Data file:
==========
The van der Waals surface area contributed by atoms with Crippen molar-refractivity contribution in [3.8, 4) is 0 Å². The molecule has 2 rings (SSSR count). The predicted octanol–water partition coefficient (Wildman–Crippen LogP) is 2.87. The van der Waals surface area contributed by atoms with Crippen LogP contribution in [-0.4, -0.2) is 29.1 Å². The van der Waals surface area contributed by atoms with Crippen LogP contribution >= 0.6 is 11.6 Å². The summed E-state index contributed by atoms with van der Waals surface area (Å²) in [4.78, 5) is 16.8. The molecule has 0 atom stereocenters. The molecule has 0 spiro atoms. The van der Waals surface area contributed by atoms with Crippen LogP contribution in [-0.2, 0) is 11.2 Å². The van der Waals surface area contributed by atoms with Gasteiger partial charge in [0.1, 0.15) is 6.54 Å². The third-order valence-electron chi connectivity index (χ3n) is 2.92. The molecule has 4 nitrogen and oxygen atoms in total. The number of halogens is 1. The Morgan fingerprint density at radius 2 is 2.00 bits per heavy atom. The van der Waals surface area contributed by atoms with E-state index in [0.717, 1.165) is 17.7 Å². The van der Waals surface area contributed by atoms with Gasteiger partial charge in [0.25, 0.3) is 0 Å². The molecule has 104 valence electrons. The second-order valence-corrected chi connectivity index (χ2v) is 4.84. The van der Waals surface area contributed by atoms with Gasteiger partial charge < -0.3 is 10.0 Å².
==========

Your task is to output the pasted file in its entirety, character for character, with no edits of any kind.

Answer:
The van der Waals surface area contributed by atoms with Crippen molar-refractivity contribution in [3.8, 4) is 0 Å². The molecule has 2 rings (SSSR count). The predicted octanol–water partition coefficient (Wildman–Crippen LogP) is 2.87. The van der Waals surface area contributed by atoms with Crippen LogP contribution in [-0.4, -0.2) is 29.1 Å². The van der Waals surface area contributed by atoms with Crippen LogP contribution >= 0.6 is 11.6 Å². The summed E-state index contributed by atoms with van der Waals surface area (Å²) in [4.78, 5) is 16.8. The molecule has 0 atom stereocenters. The molecule has 0 spiro atoms. The van der Waals surface area contributed by atoms with Crippen LogP contribution in [-0.2, 0) is 11.2 Å². The van der Waals surface area contributed by atoms with Gasteiger partial charge in [0.1, 0.15) is 6.54 Å². The third-order valence-electron chi connectivity index (χ3n) is 2.92. The molecule has 4 nitrogen and oxygen atoms in total. The number of halogens is 1. The Morgan fingerprint density at radius 2 is 2.00 bits per heavy atom. The van der Waals surface area contributed by atoms with E-state index in [0.717, 1.165) is 17.7 Å². The van der Waals surface area contributed by atoms with Gasteiger partial charge in [0.25, 0.3) is 0 Å². The molecule has 104 valence electrons. The second-order valence-corrected chi connectivity index (χ2v) is 4.84. The van der Waals surface area contributed by atoms with Gasteiger partial charge < -0.3 is 10.0 Å².